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A Song for the Dark Times Reviews

A Song for the Dark Times by Ian Rankin

A Song for the Dark Times: The Brand New Must-Read Rebus Thriller

Ian Rankin

4.44 out of 5

7 reviews

Imprint: Orion (an Imprint of The Orion Publishing Group Ltd )
Publisher: Orion Publishing Co
Publication date: 1 Oct 2020
ISBN: 9781409176978

From the iconic Number One bestseller Ian Rankin, comes one of the must-read books of the year: A SONG FOR THE DARK TIMES.

1 Prize for A Song for the Dark Times

The British Book Awards
2021 Shortlist: Crime & Thriller Book of the Year

Philip Jones, editor of The Bookseller and chair of the British Book Awards judges, said: “From Shuggie Bain to The Thursday Murder Club, from All the Lonely People to The Danger Gang, from Hamnet to Black and British, these were the books that answered the call during this period of turmoil, debate and hope.” 


4 stars out of 5
Alison Flood
2 Nov 2020

"It is always good to be back in Rebus’s company, even more so with Rankin slipping in various hints as to his eventual demise"

It is always good to be back in Rebus’s company, even more so with Rankin slipping in various hints as to his eventual demise: “John says he wants it put on his gravestone, ‘He listened to the B-sides,” says Siobhan.

4 stars out of 5
Geoffrey Wansell
29 Oct 2020

"John Rebus grows ever more compelling"

Like a fine single-malt whisky, Rankin grows better with time, just as his ageless detective John Rebus grows ever more compelling...

Famously not the most attentive father, Rebus nevertheless sets off for the rugged north coast of Scotland to discover what has happened.

But when Keith is discovered murdered in what was once a wartime internment camp, Samantha becomes a prime suspect. To prove she is innocent, Rebus will have to unravel the tangled web of lies told by the locals and overcome a landowner’s objections to anyone poking their nose into other people’s business.

5 stars out of 5
Barry Forshaw
27 Oct 2020

"this is vintage Rankin — which is to say, the best that the crime genre can currently offer"

Rankin takes us into a close-knit local commune, the characterisation of which alone is worth the price of admission. But back in Edinburgh, Rebus’s ex-colleague Siobhan Clarke is investigating the death of a 23-year-old Saudi, and with such familiar figures as the gangster Gerry Cafferty and the unsparing detective Malcolm Fox in the mix, this is vintage Rankin — which is to say, the best that the crime genre can currently offer.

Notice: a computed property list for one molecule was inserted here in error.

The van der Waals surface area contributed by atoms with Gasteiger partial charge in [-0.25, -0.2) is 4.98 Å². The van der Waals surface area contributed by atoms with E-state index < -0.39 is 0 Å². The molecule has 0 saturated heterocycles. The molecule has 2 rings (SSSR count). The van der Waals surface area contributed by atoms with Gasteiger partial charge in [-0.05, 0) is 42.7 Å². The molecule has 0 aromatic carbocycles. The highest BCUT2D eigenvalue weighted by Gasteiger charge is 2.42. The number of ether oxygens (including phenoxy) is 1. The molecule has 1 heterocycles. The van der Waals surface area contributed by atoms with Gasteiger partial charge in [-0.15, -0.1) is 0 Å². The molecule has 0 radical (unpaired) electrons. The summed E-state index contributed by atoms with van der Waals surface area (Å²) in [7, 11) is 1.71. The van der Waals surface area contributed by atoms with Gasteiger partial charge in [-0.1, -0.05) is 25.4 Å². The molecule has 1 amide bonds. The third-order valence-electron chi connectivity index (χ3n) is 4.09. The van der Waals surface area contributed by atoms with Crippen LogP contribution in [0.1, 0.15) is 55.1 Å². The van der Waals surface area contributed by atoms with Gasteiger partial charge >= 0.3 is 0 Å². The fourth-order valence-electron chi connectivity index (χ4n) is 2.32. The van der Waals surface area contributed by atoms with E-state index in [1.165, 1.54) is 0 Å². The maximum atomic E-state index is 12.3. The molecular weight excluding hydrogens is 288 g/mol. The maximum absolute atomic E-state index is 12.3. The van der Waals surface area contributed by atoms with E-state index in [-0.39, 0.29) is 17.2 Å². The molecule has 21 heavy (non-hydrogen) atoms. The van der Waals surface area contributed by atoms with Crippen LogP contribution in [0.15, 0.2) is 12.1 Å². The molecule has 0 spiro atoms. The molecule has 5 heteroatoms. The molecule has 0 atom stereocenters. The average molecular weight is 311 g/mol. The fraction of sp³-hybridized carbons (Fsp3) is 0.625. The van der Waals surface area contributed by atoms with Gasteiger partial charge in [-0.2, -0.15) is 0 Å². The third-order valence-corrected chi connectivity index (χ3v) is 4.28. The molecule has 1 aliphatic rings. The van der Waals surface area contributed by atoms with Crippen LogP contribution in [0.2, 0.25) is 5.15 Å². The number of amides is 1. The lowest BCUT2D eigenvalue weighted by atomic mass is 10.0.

4 stars out of 5
17 Oct 2020

"I can’t wait to see how Rebus deals with Covid and Brexit"

‘I’ve learned that coincidences are as rare as unicorns,’ Rebus observes around half way through. This must surely be taken as ironic, since it’s coincidence that binds together the two strands of the plot. Not that it matters in the slightest. As in so much good crime fiction, the crimes in this novel are, in a sense, incidental. Fans of the series, of which I’m one, are mainly interested in the ever grumpier, ever more decaying Rebus, in the pleasingly nuanced characters, and in Rankin’s wry slant on the world around us. 

4 stars out of 5
Joan Smith
11 Oct 2020

"Rankin’s affection for his character is undimmed"

Rankin’s irascible detective John Rebus retired a long time ago and his years as an old-school cop are catching up with him. opens with Rebus moving to a ground-floor flat, no longer able to cope with stairs because of his lung damage. There’s an elegiac feel to the novel: Rebus has been divorced for years, his ex-wife is dead and he’s not on great terms with his only daughter, Samantha...

Rankin’s affection for his character is undimmed, even as he writes with candour about his failures as a father.

4 stars out of 5
Stuart Kelly
3 Oct 2020

"The denouement is very satisfying"

It is a cardinal rule not to reveal the ending when reviewing crime fiction. The denouement is very satisfying, and there is something between a twist and a cliff-hanger. Suffice it to say that when I ran the hypotheticals there are multiple possible strands for the next book. A pity we will have to wait a year for it.

  • The TimesThriller Book of the Month
5 stars out of 5
Mark Sanderson
29 Sep 2020

"Only great novels capture the spirit of the age. This is one of them"

Ian Rankin’s genius for creating a complex double plot, even after more than 30 novels, remains undiminished. Rebus, who always used to tell Clarke that “the simple explanation usually turns out to be the right one”, is determined to protect his child from prosecution, even if she is involved in her husband’s disappearance. Could the man’s research into a nearby Second World War internment camp provide an answer? In both cases the usual suspects — money, love, jealousy and hate — play key roles.